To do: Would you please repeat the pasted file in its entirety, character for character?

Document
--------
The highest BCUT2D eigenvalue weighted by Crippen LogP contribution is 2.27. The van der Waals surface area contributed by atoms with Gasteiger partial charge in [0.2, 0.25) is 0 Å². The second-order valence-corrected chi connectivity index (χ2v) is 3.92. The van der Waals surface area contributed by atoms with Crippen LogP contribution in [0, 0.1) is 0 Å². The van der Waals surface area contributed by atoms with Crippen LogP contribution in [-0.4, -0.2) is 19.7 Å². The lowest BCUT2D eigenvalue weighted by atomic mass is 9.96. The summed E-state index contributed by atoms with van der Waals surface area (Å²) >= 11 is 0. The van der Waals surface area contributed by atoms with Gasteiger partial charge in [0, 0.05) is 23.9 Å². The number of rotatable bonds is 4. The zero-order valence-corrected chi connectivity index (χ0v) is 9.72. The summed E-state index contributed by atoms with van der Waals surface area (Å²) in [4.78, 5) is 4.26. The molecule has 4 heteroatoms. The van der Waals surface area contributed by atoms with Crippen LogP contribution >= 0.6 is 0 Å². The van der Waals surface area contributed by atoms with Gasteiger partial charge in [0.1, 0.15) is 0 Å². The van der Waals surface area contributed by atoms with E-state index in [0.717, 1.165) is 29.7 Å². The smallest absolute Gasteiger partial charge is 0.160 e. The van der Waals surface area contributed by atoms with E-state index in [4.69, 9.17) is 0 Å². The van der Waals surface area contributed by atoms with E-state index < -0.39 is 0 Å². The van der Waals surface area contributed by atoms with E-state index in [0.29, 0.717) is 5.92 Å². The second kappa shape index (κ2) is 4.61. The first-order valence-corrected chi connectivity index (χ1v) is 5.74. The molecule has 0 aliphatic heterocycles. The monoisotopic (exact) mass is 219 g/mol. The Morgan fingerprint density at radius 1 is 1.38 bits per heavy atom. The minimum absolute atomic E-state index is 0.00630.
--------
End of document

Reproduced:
The highest BCUT2D eigenvalue weighted by Crippen LogP contribution is 2.27. The van der Waals surface area contributed by atoms with Gasteiger partial charge in [0.2, 0.25) is 0 Å². The second-order valence-corrected chi connectivity index (χ2v) is 3.92. The van der Waals surface area contributed by atoms with Crippen LogP contribution in [0, 0.1) is 0 Å². The van der Waals surface area contributed by atoms with Crippen LogP contribution in [-0.4, -0.2) is 19.7 Å². The lowest BCUT2D eigenvalue weighted by atomic mass is 9.96. The summed E-state index contributed by atoms with van der Waals surface area (Å²) >= 11 is 0. The van der Waals surface area contributed by atoms with Gasteiger partial charge in [0, 0.05) is 23.9 Å². The number of rotatable bonds is 4. The zero-order valence-corrected chi connectivity index (χ0v) is 9.72. The summed E-state index contributed by atoms with van der Waals surface area (Å²) in [4.78, 5) is 4.26. The molecule has 4 heteroatoms. The van der Waals surface area contributed by atoms with Crippen LogP contribution >= 0.6 is 0 Å². The van der Waals surface area contributed by atoms with Gasteiger partial charge in [0.1, 0.15) is 0 Å². The van der Waals surface area contributed by atoms with E-state index in [0.717, 1.165) is 29.7 Å². The smallest absolute Gasteiger partial charge is 0.160 e. The van der Waals surface area contributed by atoms with E-state index in [4.69, 9.17) is 0 Å². The van der Waals surface area contributed by atoms with E-state index < -0.39 is 0 Å². The van der Waals surface area contributed by atoms with E-state index in [0.29, 0.717) is 5.92 Å². The second kappa shape index (κ2) is 4.61. The first-order valence-corrected chi connectivity index (χ1v) is 5.74. The molecule has 0 aliphatic heterocycles. The monoisotopic (exact) mass is 219 g/mol. The Morgan fingerprint density at radius 1 is 1.38 bits per heavy atom. The minimum absolute atomic E-state index is 0.00630.